Statistical analyses were conducted using Kyplot software (Version 2.0, KyensLab Incorporated, Tokyo, Japan). Comparisons of two groups were done by unpaired Student’s T-Test, multiple group comparisons by one-way ANOVA with Dunnett post-hoc test. The statistical test and number of in vitro experiments or animals used for analysis is indicated in each figure legend. Data are presented as mean ± SD or mean ± SEM, as indicated. Differences were considered significant when p < 0.05 (*p < 0.05; **p < 0.01; ***p < 0.001; n.s. = not significant).
Fasudil alters synT aggregation in the H4 aggregation model
As compared to untreated control (ctrl: 21.8 ± 1.95 %), treatment with 20 μM Fasudil significantly reduced the percentage of cells with inclusions by almost 50 % (Fas20: 12.8 ± 0.82 %, p = 0.007, ANOVA with Dunnett post-hoc test) (Fig. 1c). Western blot analysis of protein lysates collected 24 h after transfection showed that Fasudil treatment did not significantly change synT protein levels (Fig. 1d). In comparison, Y-27632 treatment did not have any significant effect on the number of transfected H4 cells with inclusions (Additional file 1: Figure S1). Therefore, a concentration of 20 μM Fasudil was used in the ongoing cell culture experiments.
SEC-HPLC was used to separate protein fractions according to size with regard to gel filtration standard components. Protein fractions were collected and analyzed by dot-blot against synT. Fasudil treatment significantly decreased the number of high molecular weight aggregates, and simultaneously increased the protein amount in the fraction <17 kDa (fraction 1 > 670 kDa: 44.7 ± 4.62 % vs. 32.1 ± 4.55 %, p = 0.02, T-Test; fraction 2 670-158 kDa: 39.1 ± 2.93 % vs. 44.6 ± 4.43 %; fraction 3 158-17 kDa: 6.6 ± 0.76 % vs. 7.5 ± 1.32 %; fraction 4 < 17 kDa: 9.5 ± 1.01 % vs. 15.7 ± 2.68 %, p = 0.03, T-Test), possibly suggesting a shift of aggregated synT to monomeric synT after Fasudil treatment (Fig. 1e).
Fasudil attenuates α-Syn aggregation by direct C-terminal interaction
In order to obtain insight into the molecular nature of the interaction between α-Syn and Fasudil, we took advantage of solution nuclear magnetic resonance (NMR) analysis. NMR resonances are a reflection of the microenvironment in which individual amino acids are found and, therefore, are highly sensitive probes of protein-protein and/or protein-ligand interactions, allowing a detailed description of interaction interfaces. Here, we made use of two-dimensional 15N-1H HSQC experiments in the presence of increasing amounts of Fasudil (Fig. 2c). The perturbation in the relative position of signals in the NMR spectra allowed us to determine that Fasudil preferentially interacts with the C-terminal region of α-Syn, especially with the aromatic residues Y133 and Y136, as determined by the large chemical shift perturbation of their NMR resonances (Fig. 2d). A structural representation of α-Syn and Fasudil’s interaction through the C-terminal region, specifically in residues Y133 and Y136, is given in Fig. 2e. The α-Syn model was taken from a molecular dynamics simulation  with Fasudil placed manually in the proximity of residues Y133 and Y136 with the molecular visualization software VMD .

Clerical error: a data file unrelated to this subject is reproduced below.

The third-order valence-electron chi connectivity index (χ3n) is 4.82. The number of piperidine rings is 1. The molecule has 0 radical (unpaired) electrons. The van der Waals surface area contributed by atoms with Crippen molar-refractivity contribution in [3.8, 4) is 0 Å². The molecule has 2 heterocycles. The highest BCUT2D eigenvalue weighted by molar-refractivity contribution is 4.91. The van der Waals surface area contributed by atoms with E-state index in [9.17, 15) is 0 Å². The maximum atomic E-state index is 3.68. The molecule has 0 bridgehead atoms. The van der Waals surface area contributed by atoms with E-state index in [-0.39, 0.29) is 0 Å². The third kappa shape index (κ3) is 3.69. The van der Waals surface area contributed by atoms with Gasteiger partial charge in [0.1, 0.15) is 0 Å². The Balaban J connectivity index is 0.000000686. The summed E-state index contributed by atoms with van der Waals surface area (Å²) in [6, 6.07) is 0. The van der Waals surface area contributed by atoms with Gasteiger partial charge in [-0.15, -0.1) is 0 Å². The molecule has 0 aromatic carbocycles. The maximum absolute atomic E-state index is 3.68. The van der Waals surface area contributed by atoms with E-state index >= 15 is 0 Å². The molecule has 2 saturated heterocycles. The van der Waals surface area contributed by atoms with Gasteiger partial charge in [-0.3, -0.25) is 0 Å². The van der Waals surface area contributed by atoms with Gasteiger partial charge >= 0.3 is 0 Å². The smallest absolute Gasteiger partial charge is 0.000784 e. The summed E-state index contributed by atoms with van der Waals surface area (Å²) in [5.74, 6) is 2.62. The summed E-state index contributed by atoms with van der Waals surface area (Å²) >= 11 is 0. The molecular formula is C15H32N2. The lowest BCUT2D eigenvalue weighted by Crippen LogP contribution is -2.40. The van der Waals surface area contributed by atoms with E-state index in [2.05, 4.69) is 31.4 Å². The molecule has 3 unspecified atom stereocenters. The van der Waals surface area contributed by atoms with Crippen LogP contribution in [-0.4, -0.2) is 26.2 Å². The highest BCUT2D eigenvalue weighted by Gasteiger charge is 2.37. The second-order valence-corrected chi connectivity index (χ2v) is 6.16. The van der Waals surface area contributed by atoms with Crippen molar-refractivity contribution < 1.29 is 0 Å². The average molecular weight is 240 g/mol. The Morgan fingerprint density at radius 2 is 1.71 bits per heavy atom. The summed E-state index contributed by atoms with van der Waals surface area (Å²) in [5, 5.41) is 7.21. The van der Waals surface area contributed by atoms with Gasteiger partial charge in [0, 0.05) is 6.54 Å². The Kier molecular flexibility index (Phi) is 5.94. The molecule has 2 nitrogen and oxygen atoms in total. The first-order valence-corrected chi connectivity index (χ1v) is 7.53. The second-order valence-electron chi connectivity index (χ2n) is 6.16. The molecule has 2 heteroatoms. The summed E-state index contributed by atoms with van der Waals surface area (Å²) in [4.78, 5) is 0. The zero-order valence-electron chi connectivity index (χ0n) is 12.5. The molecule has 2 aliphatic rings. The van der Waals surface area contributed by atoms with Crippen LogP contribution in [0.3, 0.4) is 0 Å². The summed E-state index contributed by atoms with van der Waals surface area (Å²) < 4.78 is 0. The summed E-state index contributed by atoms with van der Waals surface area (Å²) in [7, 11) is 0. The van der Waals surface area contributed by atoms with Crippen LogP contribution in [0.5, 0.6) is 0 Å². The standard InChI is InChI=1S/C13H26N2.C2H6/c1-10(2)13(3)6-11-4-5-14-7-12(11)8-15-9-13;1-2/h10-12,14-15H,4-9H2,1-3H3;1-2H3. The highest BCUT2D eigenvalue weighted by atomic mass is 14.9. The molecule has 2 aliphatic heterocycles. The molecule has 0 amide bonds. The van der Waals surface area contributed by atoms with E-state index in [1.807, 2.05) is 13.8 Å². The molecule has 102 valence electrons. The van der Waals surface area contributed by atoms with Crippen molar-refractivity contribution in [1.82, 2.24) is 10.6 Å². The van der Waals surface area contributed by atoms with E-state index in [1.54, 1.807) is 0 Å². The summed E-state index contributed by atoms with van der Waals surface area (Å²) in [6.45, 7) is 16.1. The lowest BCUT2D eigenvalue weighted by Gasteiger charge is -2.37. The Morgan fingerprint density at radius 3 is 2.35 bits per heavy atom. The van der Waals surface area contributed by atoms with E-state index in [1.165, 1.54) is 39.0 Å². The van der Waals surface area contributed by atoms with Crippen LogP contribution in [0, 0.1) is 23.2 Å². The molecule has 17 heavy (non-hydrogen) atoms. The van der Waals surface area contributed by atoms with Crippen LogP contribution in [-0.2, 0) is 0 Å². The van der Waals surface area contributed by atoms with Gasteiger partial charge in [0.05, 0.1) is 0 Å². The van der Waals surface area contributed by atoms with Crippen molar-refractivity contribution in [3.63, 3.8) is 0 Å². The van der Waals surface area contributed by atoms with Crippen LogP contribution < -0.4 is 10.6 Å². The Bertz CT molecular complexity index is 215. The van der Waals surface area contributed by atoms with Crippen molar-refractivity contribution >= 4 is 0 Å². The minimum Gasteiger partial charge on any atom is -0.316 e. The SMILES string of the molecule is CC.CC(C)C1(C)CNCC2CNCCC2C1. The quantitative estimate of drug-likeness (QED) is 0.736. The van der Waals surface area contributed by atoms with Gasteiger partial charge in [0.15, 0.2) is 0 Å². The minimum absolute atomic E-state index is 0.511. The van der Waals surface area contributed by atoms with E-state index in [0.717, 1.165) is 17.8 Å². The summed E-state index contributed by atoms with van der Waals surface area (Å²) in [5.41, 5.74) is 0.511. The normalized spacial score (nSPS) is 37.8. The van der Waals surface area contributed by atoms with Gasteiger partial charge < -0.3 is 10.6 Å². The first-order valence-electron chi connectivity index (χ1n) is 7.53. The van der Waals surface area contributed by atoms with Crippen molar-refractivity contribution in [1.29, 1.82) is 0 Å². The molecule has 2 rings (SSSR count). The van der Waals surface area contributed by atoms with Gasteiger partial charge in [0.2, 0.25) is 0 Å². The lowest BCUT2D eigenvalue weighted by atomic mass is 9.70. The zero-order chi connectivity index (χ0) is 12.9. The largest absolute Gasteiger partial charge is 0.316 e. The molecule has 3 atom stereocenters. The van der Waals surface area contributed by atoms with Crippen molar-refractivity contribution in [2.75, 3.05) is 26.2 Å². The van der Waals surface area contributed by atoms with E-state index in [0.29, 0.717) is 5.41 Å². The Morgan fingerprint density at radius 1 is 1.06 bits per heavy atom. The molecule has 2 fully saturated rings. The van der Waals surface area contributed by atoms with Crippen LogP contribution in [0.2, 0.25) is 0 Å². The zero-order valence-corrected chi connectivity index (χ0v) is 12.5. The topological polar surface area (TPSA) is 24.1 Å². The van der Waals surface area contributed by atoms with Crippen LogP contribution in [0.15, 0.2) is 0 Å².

Effect of Fasudil on SynT aggregation is attenuated after Y133/136A substitution
Again, treatment of H4 cells with 20 μM Fasudil significantly reduced the number of transfected cells with inclusions in case of wt synT (24.6 ± 1.93 % vs. 10.4 ± 2.37 %, p = 0.007, T-Test), but had no significant effect on the mutants synT-Y133A (34.7 ± 1.66 % vs. 25.6 ± 5.63 %), synT-Y136A (33.7 ± 5.08 % vs. 21.0 ± 2.89 %), or the double mutant synT-Y133A/Y136A (33.5 ± 4.44 % vs.23.8 ± 3.20 %), indicating that synT aggregation can be impaired by Fasudil via interaction with the C-terminal tyrosine residues 133 and 136 (Fig. 3b).
Western blot analysis of synT, normalized to β-tubulin, revealed that neither the single mutations synT-Y133A (1.83 ± 0.08) and synT-Y136A (2.75 ± 0.72), nor the double mutant synT-Y133/136A (2.27 ± 0.92) influenced synT expression on the protein level as compared to wt synT (0.98 ± 0.03) (data given as means ± SEM, n = 3 independent experiments, not significant, ANOVA) (Fig. 3c).
Effects of long-term treatment of α-SynA53T mice with Fasudil
α-SynA53T mice and wt controls were weighed weekly to monitor for weight changes over the experimental time course. Regarding their maximum weight, α-SynA53T mice were insignificantly lighter (~33 g) than wt controls (~35 g). After onset of clinical symptoms, α-SynA53T mice rapidly lost weight as previously described , being statistically significant at time of sacrifice as compared to wt controls (wt ctrl: 34.0 ± 1.68 g; A53T ctrl: 26.7 ± 0.79 g, p = 0.003, T-Test; A53T Fas10: 27.7 ± 1.23 g; A53T Fas30: 26.1 ± 1.29 g). Fasudil treatment did not have any significant effect on the weight of α-SynA53T mice (Fig. 4b, c).